After the truck was rolling, it was on to more minor tasks. In terms of time and headaches, 95% of the rebuild was finished in 50% of the time. The final 5% of the work took the other 50% of the time. Things that should take minutes took weeks. Weekends were consumed waiting on air shipments from the UK and trying to solve little problems that blocked many other tasks.
One such little project was the ignition tumbler. The keys I received with the truck were very worn-down and the ignition was quite difficult to turn. The problem is that the ignitions on the MOD trucks aren't the same as a ROW ignition. They don't have a steering column interlock and the ignition switch is a little different. After the first replacement was found to be incompatible, Brian Hall solved the puzzle and ordered me a new tumbler and key set.
I celebrated my new ignition by installing a key in the Snap-on handle like Han had on his truck. These were apparently made as a promotional item for Japanese customers but I got lucky and found one with an eBay saved search.
Once I had 500 miles on the truck, it was time to check the timing and adjust the valve clearance. We had a problem with bad metallurgy on one of the adjuster screws--it sheared as we were turning it--so we pulled the rocker arm to replace it. Imagine my surprise when we found this:
As you can see, some of the rocker arms were badly worn where they mated with the valve return guide caps. This was a Turner-remanufactured motor and this was a part that they surely pulled from a cratered head. I emailed them and they were a bit shitty with me for a while, trying to say that it was the result of incorrectly-set timing. We were super careful when we first set the timing, however, and I know that it was done correctly. We used a brand new Genuine belt and the improved flanged pulley that prevents belt slip-off. We also noted that the rocker assembly was not Genuine, for what it's worth. Turner eventually did the right thing and replaced the assembly with a good Genuine unit.
Another month goes by.
Finally get the front end tidied up. There was a manufacturing error in one of the front ears of the frame that prevented the bumper bolts from engaging with the captive plate on one side, so I had to build my own captive plate with slightly narrower spacing to make it work. Finally got the Mantec mounted with the Brownchurch. Got the Husky 10 mounted and the line spooled.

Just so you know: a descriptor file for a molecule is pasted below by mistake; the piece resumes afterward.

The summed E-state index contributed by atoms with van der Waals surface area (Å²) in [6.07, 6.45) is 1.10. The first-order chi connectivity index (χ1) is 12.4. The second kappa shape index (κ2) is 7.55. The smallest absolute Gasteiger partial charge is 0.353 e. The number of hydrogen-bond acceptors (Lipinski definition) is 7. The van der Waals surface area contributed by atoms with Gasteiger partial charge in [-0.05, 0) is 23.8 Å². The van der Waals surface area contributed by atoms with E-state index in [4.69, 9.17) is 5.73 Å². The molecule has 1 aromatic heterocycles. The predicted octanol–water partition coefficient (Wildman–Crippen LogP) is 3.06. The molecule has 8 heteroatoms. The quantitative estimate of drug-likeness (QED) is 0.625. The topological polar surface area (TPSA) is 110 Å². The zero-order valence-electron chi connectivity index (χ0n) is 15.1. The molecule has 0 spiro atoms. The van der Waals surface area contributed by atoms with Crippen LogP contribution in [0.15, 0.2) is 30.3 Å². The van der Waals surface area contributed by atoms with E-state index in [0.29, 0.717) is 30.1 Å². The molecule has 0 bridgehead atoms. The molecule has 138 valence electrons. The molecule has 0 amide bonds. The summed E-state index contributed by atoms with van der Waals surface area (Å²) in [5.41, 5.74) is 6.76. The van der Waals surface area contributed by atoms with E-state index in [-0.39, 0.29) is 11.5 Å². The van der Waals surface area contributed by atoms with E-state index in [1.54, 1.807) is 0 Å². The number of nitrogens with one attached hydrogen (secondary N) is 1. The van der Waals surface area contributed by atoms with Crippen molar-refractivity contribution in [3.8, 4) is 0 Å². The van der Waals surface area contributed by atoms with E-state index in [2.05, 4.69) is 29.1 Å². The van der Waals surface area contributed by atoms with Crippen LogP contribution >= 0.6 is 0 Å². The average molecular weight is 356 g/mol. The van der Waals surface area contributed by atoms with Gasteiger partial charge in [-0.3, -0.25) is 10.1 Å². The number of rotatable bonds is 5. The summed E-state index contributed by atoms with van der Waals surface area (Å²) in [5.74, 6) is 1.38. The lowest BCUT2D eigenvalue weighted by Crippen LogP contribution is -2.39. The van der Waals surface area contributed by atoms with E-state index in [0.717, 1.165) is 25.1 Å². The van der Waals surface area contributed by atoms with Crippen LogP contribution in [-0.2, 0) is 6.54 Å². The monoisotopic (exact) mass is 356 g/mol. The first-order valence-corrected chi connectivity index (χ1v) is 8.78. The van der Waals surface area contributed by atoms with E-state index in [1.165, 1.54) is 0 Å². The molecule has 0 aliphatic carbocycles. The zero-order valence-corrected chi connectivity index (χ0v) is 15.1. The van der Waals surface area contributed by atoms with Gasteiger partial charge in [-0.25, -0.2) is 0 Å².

The original fuel sedimenter had a small air leak that caused fuel feed problems so I bought a nice glass/cast unit from Robert Davis on D90 Source. It's sweet. Unlike the original unit, you can look into this one and see when water/crap has collected.
Installed some Hella H4s and an ARB heavy duty harness. I replaced the stock Hella bulbs with 55W/100W. My headlights are now Hella bright. Also found some take-off headlight surrounds. I want to give these the clay glove treatment to see if I can make them look better.
Replaced the shitty Genuine black plastic expansion tank--the ones that always fail--with an Allisport aluminum tank. I would have preferred to stick with the original genuine metal tank from the 2.5NA but the hose diameters are incompatible.
When I look at my expansion tank and intercooler now, I think of this:
I wanted some 12V outlets in the cab for hooking up crap like phone chargers and the GPS. I found these neat little powdercoated cast aluminum enclosures from Mouser. I drilled them out and installed Blue Sea Systems marine power outlets. The box is powered by more Ancor wire that exits through a grommeted hole at the top and runs discretely under the lip of the tub bulkhead. I purposely used a slightly larger enclosure than necessary, in case I want to stuff another electrical gizmo in there, like the APRS transponder. I installed a smaller single-outlet box in the cargo area for the Engel.
I built a fridge platform that secures to the tub and stiffener trusses. Also made a cargo floor out of carpeted birch plywood. It's not ideal and I'll eventually redo this after a few trips, but it gets the basic job done.
Looking forward to many happy years with my rebuilt 110.